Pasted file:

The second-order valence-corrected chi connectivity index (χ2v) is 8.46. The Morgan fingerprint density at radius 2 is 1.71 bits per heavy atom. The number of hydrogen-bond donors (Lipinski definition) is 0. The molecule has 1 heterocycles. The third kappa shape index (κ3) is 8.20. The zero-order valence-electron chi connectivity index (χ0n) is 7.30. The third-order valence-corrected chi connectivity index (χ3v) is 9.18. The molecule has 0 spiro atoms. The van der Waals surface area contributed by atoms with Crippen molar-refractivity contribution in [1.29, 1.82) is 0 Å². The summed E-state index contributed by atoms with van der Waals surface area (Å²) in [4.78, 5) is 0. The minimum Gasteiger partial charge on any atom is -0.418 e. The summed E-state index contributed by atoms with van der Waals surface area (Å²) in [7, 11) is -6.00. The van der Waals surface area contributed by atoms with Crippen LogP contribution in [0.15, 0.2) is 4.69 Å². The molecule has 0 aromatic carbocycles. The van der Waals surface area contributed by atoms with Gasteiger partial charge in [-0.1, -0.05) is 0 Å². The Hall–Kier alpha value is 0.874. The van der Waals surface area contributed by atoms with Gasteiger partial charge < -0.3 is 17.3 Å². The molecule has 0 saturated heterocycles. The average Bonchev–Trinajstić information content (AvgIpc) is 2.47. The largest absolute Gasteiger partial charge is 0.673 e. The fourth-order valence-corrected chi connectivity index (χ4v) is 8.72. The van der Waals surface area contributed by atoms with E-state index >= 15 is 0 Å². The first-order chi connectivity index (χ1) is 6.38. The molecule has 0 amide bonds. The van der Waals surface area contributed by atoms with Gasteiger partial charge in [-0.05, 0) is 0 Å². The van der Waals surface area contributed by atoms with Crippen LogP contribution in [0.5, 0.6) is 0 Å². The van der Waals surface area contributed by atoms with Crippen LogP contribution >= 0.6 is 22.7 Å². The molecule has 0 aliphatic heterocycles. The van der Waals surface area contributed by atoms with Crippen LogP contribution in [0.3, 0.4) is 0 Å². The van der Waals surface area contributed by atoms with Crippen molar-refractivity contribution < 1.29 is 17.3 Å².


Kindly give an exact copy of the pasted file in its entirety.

The second-order valence-corrected chi connectivity index (χ2v) is 8.46. The Morgan fingerprint density at radius 2 is 1.71 bits per heavy atom. The number of hydrogen-bond donors (Lipinski definition) is 0. The molecule has 1 heterocycles. The third kappa shape index (κ3) is 8.20. The zero-order valence-electron chi connectivity index (χ0n) is 7.30. The third-order valence-corrected chi connectivity index (χ3v) is 9.18. The molecule has 0 spiro atoms. The van der Waals surface area contributed by atoms with Crippen molar-refractivity contribution in [1.29, 1.82) is 0 Å². The summed E-state index contributed by atoms with van der Waals surface area (Å²) in [4.78, 5) is 0. The minimum Gasteiger partial charge on any atom is -0.418 e. The summed E-state index contributed by atoms with van der Waals surface area (Å²) in [7, 11) is -6.00. The van der Waals surface area contributed by atoms with Crippen LogP contribution in [0.15, 0.2) is 4.69 Å². The molecule has 0 aromatic carbocycles. The van der Waals surface area contributed by atoms with Gasteiger partial charge in [-0.1, -0.05) is 0 Å². The Hall–Kier alpha value is 0.874. The van der Waals surface area contributed by atoms with Gasteiger partial charge < -0.3 is 17.3 Å². The molecule has 0 saturated heterocycles. The average Bonchev–Trinajstić information content (AvgIpc) is 2.47. The largest absolute Gasteiger partial charge is 0.673 e. The fourth-order valence-corrected chi connectivity index (χ4v) is 8.72. The van der Waals surface area contributed by atoms with E-state index >= 15 is 0 Å². The first-order chi connectivity index (χ1) is 6.38. The molecule has 0 amide bonds. The van der Waals surface area contributed by atoms with Gasteiger partial charge in [-0.05, 0) is 0 Å². The van der Waals surface area contributed by atoms with Crippen LogP contribution in [0.5, 0.6) is 0 Å². The van der Waals surface area contributed by atoms with Crippen LogP contribution >= 0.6 is 22.7 Å². The molecule has 0 aliphatic heterocycles. The van der Waals surface area contributed by atoms with Crippen LogP contribution in [0.3, 0.4) is 0 Å². The van der Waals surface area contributed by atoms with Crippen molar-refractivity contribution < 1.29 is 17.3 Å².